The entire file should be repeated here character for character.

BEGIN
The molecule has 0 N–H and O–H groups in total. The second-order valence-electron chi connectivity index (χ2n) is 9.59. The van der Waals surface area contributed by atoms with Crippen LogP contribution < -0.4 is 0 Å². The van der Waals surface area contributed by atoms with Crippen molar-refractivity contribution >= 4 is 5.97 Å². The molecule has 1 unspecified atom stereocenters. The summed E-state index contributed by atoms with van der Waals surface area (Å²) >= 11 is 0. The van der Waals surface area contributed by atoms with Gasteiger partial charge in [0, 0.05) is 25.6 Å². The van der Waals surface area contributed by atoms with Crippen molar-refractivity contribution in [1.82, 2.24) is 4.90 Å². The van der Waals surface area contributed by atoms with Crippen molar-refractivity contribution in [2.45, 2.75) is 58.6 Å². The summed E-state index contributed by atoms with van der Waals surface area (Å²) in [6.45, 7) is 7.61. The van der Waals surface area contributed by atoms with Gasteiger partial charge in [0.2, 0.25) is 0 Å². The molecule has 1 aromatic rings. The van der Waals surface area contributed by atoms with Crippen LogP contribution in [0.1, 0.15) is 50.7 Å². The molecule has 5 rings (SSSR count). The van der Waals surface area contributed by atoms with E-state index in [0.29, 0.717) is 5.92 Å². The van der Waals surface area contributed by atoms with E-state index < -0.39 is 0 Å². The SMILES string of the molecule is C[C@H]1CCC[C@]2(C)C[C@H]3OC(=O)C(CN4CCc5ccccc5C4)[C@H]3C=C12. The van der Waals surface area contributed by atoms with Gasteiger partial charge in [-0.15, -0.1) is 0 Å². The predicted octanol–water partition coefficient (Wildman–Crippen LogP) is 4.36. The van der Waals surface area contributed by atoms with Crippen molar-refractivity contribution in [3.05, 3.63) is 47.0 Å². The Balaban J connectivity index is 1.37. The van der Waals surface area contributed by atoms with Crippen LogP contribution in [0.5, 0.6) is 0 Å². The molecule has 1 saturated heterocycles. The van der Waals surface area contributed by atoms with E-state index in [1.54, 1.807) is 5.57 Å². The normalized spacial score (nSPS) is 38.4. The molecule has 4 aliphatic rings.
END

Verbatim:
The molecule has 0 N–H and O–H groups in total. The second-order valence-electron chi connectivity index (χ2n) is 9.59. The van der Waals surface area contributed by atoms with Crippen LogP contribution < -0.4 is 0 Å². The van der Waals surface area contributed by atoms with Crippen molar-refractivity contribution >= 4 is 5.97 Å². The molecule has 1 unspecified atom stereocenters. The summed E-state index contributed by atoms with van der Waals surface area (Å²) >= 11 is 0. The van der Waals surface area contributed by atoms with Gasteiger partial charge in [0, 0.05) is 25.6 Å². The van der Waals surface area contributed by atoms with Crippen molar-refractivity contribution in [1.82, 2.24) is 4.90 Å². The van der Waals surface area contributed by atoms with Crippen molar-refractivity contribution in [2.45, 2.75) is 58.6 Å². The summed E-state index contributed by atoms with van der Waals surface area (Å²) in [6.45, 7) is 7.61. The van der Waals surface area contributed by atoms with Gasteiger partial charge in [0.2, 0.25) is 0 Å². The molecule has 1 aromatic rings. The van der Waals surface area contributed by atoms with Crippen LogP contribution in [0.1, 0.15) is 50.7 Å². The molecule has 5 rings (SSSR count). The van der Waals surface area contributed by atoms with E-state index in [0.29, 0.717) is 5.92 Å². The van der Waals surface area contributed by atoms with E-state index < -0.39 is 0 Å². The SMILES string of the molecule is C[C@H]1CCC[C@]2(C)C[C@H]3OC(=O)C(CN4CCc5ccccc5C4)[C@H]3C=C12. The van der Waals surface area contributed by atoms with Gasteiger partial charge in [-0.15, -0.1) is 0 Å². The predicted octanol–water partition coefficient (Wildman–Crippen LogP) is 4.36. The van der Waals surface area contributed by atoms with Crippen molar-refractivity contribution in [3.05, 3.63) is 47.0 Å². The Balaban J connectivity index is 1.37. The van der Waals surface area contributed by atoms with Crippen LogP contribution in [0.5, 0.6) is 0 Å². The molecule has 1 saturated heterocycles. The van der Waals surface area contributed by atoms with E-state index in [1.54, 1.807) is 5.57 Å². The normalized spacial score (nSPS) is 38.4. The molecule has 4 aliphatic rings.